1. (2)

    Shanghai and Wuhan (SH&WH) cohort

Fig. 3
figure 3

Kaplan–Meier estimates of OS in patients with (A) low original bTMB and high ctDNA-adjusted bTMB and (B) high original bTMB and low ctDNA-adjusted bTMB, according to treatment group. Kaplan–Meier curves of (C) OS and (D) PFS in patients with high original bTMB and different levels of ctDNA-adjusted bTMB in atezolizumab arm. Predictive capacity for (E) OS and (F) PFS is stratified by treatment with atezolizumab vs. docetaxel in patients with PD-L1 negative expression and different levels of ctDNA-adjusted bTMB

The general characteristics and top 20 gene alterations are shown in Additional file 1: Fig. S6. In the ROC curve, an optimal ctDNA-adjusted bTMB cutoff value of 6 muts/Mb × ng was used to obtain the maximum AUC of 0.683, with sensitivity of 66.7% and specificity of 70.0% (Additional file 1: Fig. S7) to predict DCB. The interactions between ctDNA-adjusted bTMB and treatment were marginally significant for OS (interaction P = 0.081, Fig. 4A) and PFS (interaction P = 0.062, Fig. 4B), suggesting the potential to use ctDNA-adjusted bTMB in predicting treatment benefits of ICIs.

  1. (3)

    National Cancer Center (NCC) cohort

Fig. 4
figure 4

The interactions between ctDNA-adjusted bTMB and treatment in SH&WH cohort. Predictive capacity for (A) OS and (B) PFS is stratified by high vs. low ctDNA-adjusted bTMB in patients receiving different treatments

The clinical and molecular features of NCC cohort are shown in Additional file 1: Fig. S8. We found that bTMB was higher in patients with four or more metastatic sites (P = 0.015, Additional file 1: Fig. S9A). No significant association was found between bTMB and OS in NCC cohort (HR = 0.72, 95% CI: 0.24–2.16, Fig. 5A). After ctDNA adjustment, no differences of ctDNA-adjusted bTMB levels were observed between patients with metastatic sites ≥4 and metastatic sites < 4 (P = 0.278, Additional file 1: Fig. S9B). The optimized cutoff value of ctDNA-adjusted bTMB for predicting DCB was 11 muts/Mb × ng by the ROC curve (Additional file 1: Fig. S10A). Higher DCB rate and ORR were found in those with ctDNA-adjusted bTMB above versus below 11 muts/Mb × ng (DCB, 61.5% vs. 26.5%, P = 0.041, Additional file 1: Fig. S10B; ORR, 46.2% vs. 17.6%, P = 0.065, Additional file 1: Fig. S10C). Compared with patients with low ctDNA-adjusted bTMB, patients with high ctDNA-adjusted bTMB demonstrated superior OS (28.5 vs. 13.0 months, HR = 0.21, 95% CI: 0.05–0.90, Fig. 5B) and were more likely to undergo tumor shrinkage (Additional file 1: Fig. S11).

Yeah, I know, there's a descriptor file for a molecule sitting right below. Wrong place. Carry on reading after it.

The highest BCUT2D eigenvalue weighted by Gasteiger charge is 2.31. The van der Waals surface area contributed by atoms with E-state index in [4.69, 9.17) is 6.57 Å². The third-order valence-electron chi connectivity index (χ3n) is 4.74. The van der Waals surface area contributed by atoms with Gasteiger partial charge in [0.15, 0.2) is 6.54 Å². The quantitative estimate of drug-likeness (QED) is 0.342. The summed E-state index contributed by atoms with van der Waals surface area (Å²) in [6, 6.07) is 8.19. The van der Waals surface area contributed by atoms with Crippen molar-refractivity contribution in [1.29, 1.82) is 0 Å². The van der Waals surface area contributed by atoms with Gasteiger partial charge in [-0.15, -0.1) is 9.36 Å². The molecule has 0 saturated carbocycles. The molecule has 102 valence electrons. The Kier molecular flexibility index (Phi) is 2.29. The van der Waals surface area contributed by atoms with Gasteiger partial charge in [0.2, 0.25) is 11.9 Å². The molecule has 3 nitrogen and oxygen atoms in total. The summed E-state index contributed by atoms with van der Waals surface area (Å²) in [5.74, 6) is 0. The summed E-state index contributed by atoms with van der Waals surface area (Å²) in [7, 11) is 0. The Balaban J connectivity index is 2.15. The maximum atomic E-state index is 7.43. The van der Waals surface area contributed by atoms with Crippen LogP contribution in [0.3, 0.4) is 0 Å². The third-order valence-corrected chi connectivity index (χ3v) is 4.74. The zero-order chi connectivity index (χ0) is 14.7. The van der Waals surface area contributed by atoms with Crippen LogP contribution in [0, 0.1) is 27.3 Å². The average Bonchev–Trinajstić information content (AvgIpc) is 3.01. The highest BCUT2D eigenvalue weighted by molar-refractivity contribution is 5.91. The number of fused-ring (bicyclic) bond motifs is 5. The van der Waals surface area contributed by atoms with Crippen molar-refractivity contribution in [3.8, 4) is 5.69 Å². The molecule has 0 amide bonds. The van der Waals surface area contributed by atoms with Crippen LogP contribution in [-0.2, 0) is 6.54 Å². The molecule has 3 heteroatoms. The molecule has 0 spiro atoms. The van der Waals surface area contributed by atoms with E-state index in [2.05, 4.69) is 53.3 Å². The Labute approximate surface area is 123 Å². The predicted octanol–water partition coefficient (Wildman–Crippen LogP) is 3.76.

Fig. 5
figure 5

Association between ctDNA-adjusted bTMB and OS or PFS in NCC cohort. A Kaplan-Meier survival curve of OS comparing patients treated with immunotherapy with bTMB of less than 6 muts/Mb×ng and bTMB of at least 6 muts/Mb×ng. B Kaplan-Meier survival curve of OS comparing patients treated with immunotherapy with ctDNA-adjusted bTMB of less than 11 muts/Mb×ng and bTMB of at least 11 muts/Mb×ng. Kaplan–Meier curves of (C) OS and (D) PFS in patients with high original bTMB and different levels of ctDNA-adjusted bTMB. Kaplan–Meier curves of (E) OS and (F) PFS in patients with PD-L1 negative expression and different levels of ctDNA-adjusted bTMB

Among patients with original high bTMB, high ctDNA-adjusted bTMB was significantly associated with prolonged median OS and median PFS after ICIs treatment (OS, HR = 0.11, 95% CI: 0.01–0.89, Fig. 5C; PFS, HR = 0.10, 95% CI: 0.03–0.38, Fig. 5D). We further explored the association between ctDNA-adjusted bTMB and clinical outcomes in NSCLC patients with PD-L1 negative expression. In this subgroup, patients with high ctDNA-adjusted bTMB had longer median OS and median PFS than those with low ctDNA-adjusted bTMB (Figs. 5).